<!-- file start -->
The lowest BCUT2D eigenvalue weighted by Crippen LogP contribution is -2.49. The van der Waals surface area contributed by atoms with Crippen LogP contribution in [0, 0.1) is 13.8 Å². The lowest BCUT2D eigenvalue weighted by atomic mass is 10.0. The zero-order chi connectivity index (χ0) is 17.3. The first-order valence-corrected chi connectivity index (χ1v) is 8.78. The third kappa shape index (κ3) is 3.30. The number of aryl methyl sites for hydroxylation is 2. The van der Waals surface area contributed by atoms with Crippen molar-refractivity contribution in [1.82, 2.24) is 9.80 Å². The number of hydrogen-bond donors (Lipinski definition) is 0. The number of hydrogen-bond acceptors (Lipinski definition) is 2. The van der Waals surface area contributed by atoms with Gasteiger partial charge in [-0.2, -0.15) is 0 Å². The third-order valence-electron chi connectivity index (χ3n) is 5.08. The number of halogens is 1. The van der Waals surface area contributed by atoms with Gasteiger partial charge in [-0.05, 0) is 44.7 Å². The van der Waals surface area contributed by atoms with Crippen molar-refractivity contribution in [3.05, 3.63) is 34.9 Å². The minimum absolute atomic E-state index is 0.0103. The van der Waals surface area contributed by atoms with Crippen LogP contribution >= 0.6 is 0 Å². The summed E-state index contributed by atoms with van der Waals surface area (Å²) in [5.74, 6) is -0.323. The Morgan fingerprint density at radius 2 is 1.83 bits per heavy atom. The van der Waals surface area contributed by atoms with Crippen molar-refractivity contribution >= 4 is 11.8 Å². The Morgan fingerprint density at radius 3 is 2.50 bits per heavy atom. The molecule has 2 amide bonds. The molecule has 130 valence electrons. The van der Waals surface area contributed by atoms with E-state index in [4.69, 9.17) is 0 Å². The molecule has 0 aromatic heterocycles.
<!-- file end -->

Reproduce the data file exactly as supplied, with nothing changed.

The lowest BCUT2D eigenvalue weighted by Crippen LogP contribution is -2.49. The van der Waals surface area contributed by atoms with Crippen LogP contribution in [0, 0.1) is 13.8 Å². The lowest BCUT2D eigenvalue weighted by atomic mass is 10.0. The zero-order chi connectivity index (χ0) is 17.3. The first-order valence-corrected chi connectivity index (χ1v) is 8.78. The third kappa shape index (κ3) is 3.30. The number of aryl methyl sites for hydroxylation is 2. The van der Waals surface area contributed by atoms with Crippen molar-refractivity contribution in [1.82, 2.24) is 9.80 Å². The number of hydrogen-bond donors (Lipinski definition) is 0. The number of hydrogen-bond acceptors (Lipinski definition) is 2. The van der Waals surface area contributed by atoms with Gasteiger partial charge in [-0.2, -0.15) is 0 Å². The third-order valence-electron chi connectivity index (χ3n) is 5.08. The number of halogens is 1. The van der Waals surface area contributed by atoms with Gasteiger partial charge in [-0.05, 0) is 44.7 Å². The van der Waals surface area contributed by atoms with Crippen molar-refractivity contribution in [3.05, 3.63) is 34.9 Å². The minimum absolute atomic E-state index is 0.0103. The van der Waals surface area contributed by atoms with Crippen LogP contribution >= 0.6 is 0 Å². The summed E-state index contributed by atoms with van der Waals surface area (Å²) in [5.74, 6) is -0.323. The Morgan fingerprint density at radius 2 is 1.83 bits per heavy atom. The van der Waals surface area contributed by atoms with Crippen molar-refractivity contribution >= 4 is 11.8 Å². The Morgan fingerprint density at radius 3 is 2.50 bits per heavy atom. The molecule has 2 amide bonds. The molecule has 130 valence electrons. The van der Waals surface area contributed by atoms with E-state index in [4.69, 9.17) is 0 Å². The molecule has 0 aromatic heterocycles.